My child has been rejected by his peers, ridiculed and bullied !!!

Social rejection has devastating effects in many areas of functioning. Because the Aspergers child tends to internalize how others treat him, rejection damages self-esteem and often causes anxiety and depression. As the child feels worse about himself and becomes more anxious and depressed – he performs worse, socially and intellectually.

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How to Prevent Meltdowns in Aspergers Children

Meltdowns are not a pretty sight. They are somewhat like overblown temper tantrums, but unlike tantrums, meltdowns can last anywhere from ten minutes to over an hour. When it starts, the Asperger's child is totally out-of-control. When it ends, both you and the Asperger’s child are totally exhausted. But... don’t breathe a sigh of relief yet. At the least provocation, for the remainder of that day -- and sometimes into the next - the meltdown can return in full force.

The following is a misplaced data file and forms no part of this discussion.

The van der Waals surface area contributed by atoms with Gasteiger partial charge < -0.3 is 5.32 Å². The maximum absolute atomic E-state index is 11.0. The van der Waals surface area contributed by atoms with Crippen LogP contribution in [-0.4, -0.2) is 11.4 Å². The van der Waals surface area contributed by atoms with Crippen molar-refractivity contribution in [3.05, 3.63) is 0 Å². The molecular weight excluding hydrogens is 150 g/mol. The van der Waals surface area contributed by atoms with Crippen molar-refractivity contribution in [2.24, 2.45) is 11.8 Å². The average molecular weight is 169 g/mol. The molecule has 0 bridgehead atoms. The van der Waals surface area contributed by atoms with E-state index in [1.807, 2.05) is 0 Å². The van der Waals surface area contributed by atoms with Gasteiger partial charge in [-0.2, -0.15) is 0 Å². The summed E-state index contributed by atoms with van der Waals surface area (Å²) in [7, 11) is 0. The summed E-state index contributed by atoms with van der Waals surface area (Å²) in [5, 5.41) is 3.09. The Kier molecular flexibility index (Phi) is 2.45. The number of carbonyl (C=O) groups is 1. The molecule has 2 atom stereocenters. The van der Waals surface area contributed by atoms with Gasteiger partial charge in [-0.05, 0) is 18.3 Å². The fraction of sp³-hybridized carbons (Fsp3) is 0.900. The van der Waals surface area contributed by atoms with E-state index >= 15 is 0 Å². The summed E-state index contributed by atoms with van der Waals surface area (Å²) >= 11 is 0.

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Parenting Defiant Aspergers Teens

Although Aspergers is at the milder end of the autism spectrum, the challenges parents face when disciplining a teenager with Aspergers are more difficult than they would be with an average teen. Complicated by defiant behavior, the Aspergers teen is at risk for even greater difficulties on multiple levels – unless the parents’ disciplinary techniques are tailored to their child's special needs.

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Older Teens and Young Adult Children With Aspergers Still Living At Home

Your older teenager or young “adult child” isn’t sure what to do, and he is asking you for money every few days. How do you cut the purse strings and teach him to be independent? Parents of teens with Aspergers face many problems that other parents do not. Time is running out for teaching their adolescent how to become an independent adult. As one mother put it, "There's so little time, yet so much left to do."